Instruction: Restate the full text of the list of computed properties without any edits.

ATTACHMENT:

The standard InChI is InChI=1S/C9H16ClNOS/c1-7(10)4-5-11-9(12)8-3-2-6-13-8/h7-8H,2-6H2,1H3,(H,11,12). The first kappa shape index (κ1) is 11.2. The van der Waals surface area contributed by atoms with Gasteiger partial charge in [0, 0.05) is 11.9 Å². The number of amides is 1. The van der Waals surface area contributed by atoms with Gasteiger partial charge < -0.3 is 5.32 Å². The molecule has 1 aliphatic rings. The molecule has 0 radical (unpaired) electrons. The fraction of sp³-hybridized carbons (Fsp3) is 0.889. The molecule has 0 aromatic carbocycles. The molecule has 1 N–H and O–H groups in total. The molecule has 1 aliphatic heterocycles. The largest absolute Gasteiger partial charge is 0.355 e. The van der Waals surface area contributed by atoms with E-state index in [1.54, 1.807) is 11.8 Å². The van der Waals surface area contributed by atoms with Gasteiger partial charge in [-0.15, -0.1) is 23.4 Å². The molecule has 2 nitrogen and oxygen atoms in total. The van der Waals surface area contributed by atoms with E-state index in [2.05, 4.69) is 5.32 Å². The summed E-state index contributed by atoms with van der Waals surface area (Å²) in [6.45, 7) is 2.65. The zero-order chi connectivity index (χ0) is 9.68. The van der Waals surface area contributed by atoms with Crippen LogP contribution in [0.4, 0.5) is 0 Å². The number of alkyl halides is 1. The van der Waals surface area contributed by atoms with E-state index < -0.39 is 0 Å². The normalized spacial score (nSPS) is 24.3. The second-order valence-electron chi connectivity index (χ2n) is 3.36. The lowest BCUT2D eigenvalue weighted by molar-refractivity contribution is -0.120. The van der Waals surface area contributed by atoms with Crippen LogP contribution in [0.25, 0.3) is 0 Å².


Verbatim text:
The standard InChI is InChI=1S/C9H16ClNOS/c1-7(10)4-5-11-9(12)8-3-2-6-13-8/h7-8H,2-6H2,1H3,(H,11,12). The first kappa shape index (κ1) is 11.2. The van der Waals surface area contributed by atoms with Gasteiger partial charge in [0, 0.05) is 11.9 Å². The number of amides is 1. The van der Waals surface area contributed by atoms with Gasteiger partial charge < -0.3 is 5.32 Å². The molecule has 1 aliphatic rings. The molecule has 0 radical (unpaired) electrons. The fraction of sp³-hybridized carbons (Fsp3) is 0.889. The molecule has 0 aromatic carbocycles. The molecule has 1 N–H and O–H groups in total. The molecule has 1 aliphatic heterocycles. The largest absolute Gasteiger partial charge is 0.355 e. The van der Waals surface area contributed by atoms with E-state index in [1.54, 1.807) is 11.8 Å². The van der Waals surface area contributed by atoms with Gasteiger partial charge in [-0.15, -0.1) is 23.4 Å². The molecule has 2 nitrogen and oxygen atoms in total. The van der Waals surface area contributed by atoms with E-state index in [2.05, 4.69) is 5.32 Å². The summed E-state index contributed by atoms with van der Waals surface area (Å²) in [6.45, 7) is 2.65. The zero-order chi connectivity index (χ0) is 9.68. The van der Waals surface area contributed by atoms with Crippen LogP contribution in [0.4, 0.5) is 0 Å². The number of alkyl halides is 1. The van der Waals surface area contributed by atoms with E-state index < -0.39 is 0 Å². The normalized spacial score (nSPS) is 24.3. The second-order valence-electron chi connectivity index (χ2n) is 3.36. The lowest BCUT2D eigenvalue weighted by molar-refractivity contribution is -0.120. The van der Waals surface area contributed by atoms with Crippen LogP contribution in [0.25, 0.3) is 0 Å².